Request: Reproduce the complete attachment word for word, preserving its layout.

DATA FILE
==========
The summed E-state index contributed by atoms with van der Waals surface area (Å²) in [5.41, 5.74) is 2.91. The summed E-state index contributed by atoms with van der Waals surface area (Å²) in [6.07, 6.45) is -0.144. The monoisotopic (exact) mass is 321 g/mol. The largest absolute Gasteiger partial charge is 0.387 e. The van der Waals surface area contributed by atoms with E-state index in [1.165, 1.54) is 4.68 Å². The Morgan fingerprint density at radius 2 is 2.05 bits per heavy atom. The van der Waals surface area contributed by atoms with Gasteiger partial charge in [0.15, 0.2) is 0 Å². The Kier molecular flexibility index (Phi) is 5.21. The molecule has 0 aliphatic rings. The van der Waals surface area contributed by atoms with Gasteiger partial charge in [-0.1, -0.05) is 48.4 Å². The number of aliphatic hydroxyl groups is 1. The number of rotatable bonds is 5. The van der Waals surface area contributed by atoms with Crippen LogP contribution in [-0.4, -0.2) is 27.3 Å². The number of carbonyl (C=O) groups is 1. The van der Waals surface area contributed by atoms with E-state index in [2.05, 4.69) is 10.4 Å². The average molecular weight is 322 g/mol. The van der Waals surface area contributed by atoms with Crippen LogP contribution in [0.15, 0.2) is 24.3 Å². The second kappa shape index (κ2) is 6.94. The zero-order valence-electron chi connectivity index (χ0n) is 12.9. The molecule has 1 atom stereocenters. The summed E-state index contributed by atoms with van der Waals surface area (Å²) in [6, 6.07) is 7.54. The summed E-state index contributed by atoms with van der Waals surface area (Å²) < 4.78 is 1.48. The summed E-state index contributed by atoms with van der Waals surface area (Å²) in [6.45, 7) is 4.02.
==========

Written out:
The summed E-state index contributed by atoms with van der Waals surface area (Å²) in [5.41, 5.74) is 2.91. The summed E-state index contributed by atoms with van der Waals surface area (Å²) in [6.07, 6.45) is -0.144. The monoisotopic (exact) mass is 321 g/mol. The largest absolute Gasteiger partial charge is 0.387 e. The van der Waals surface area contributed by atoms with E-state index in [1.165, 1.54) is 4.68 Å². The Morgan fingerprint density at radius 2 is 2.05 bits per heavy atom. The van der Waals surface area contributed by atoms with Gasteiger partial charge in [0.15, 0.2) is 0 Å². The Kier molecular flexibility index (Phi) is 5.21. The molecule has 0 aliphatic rings. The van der Waals surface area contributed by atoms with Gasteiger partial charge in [-0.1, -0.05) is 48.4 Å². The number of aliphatic hydroxyl groups is 1. The number of rotatable bonds is 5. The van der Waals surface area contributed by atoms with Crippen LogP contribution in [-0.4, -0.2) is 27.3 Å². The number of carbonyl (C=O) groups is 1. The van der Waals surface area contributed by atoms with E-state index in [2.05, 4.69) is 10.4 Å². The average molecular weight is 322 g/mol. The van der Waals surface area contributed by atoms with Crippen LogP contribution in [0.15, 0.2) is 24.3 Å². The second kappa shape index (κ2) is 6.94. The zero-order valence-electron chi connectivity index (χ0n) is 12.9. The molecule has 1 atom stereocenters. The summed E-state index contributed by atoms with van der Waals surface area (Å²) in [6, 6.07) is 7.54. The summed E-state index contributed by atoms with van der Waals surface area (Å²) < 4.78 is 1.48. The summed E-state index contributed by atoms with van der Waals surface area (Å²) in [6.45, 7) is 4.02.